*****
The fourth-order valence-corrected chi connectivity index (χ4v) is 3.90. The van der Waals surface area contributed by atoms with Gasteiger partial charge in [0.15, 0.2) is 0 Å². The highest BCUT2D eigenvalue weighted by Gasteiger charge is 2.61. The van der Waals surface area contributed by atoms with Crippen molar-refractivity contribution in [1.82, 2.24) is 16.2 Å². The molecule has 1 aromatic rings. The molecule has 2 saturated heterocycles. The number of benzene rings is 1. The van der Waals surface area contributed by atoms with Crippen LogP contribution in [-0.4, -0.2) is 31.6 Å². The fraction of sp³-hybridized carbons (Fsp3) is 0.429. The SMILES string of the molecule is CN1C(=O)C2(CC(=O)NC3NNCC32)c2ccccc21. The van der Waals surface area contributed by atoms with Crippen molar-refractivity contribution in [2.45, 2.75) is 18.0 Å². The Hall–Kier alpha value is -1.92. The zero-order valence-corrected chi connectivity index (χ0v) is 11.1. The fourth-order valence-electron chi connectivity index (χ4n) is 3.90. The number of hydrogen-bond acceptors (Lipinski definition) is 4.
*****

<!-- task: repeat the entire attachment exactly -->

The fourth-order valence-corrected chi connectivity index (χ4v) is 3.90. The van der Waals surface area contributed by atoms with Gasteiger partial charge in [0.15, 0.2) is 0 Å². The highest BCUT2D eigenvalue weighted by Gasteiger charge is 2.61. The van der Waals surface area contributed by atoms with Crippen molar-refractivity contribution in [1.82, 2.24) is 16.2 Å². The molecule has 1 aromatic rings. The molecule has 2 saturated heterocycles. The number of benzene rings is 1. The van der Waals surface area contributed by atoms with Crippen LogP contribution in [-0.4, -0.2) is 31.6 Å². The fraction of sp³-hybridized carbons (Fsp3) is 0.429. The SMILES string of the molecule is CN1C(=O)C2(CC(=O)NC3NNCC32)c2ccccc21. The van der Waals surface area contributed by atoms with Crippen molar-refractivity contribution in [2.45, 2.75) is 18.0 Å². The Hall–Kier alpha value is -1.92. The zero-order valence-corrected chi connectivity index (χ0v) is 11.1. The fourth-order valence-electron chi connectivity index (χ4n) is 3.90. The number of hydrogen-bond acceptors (Lipinski definition) is 4.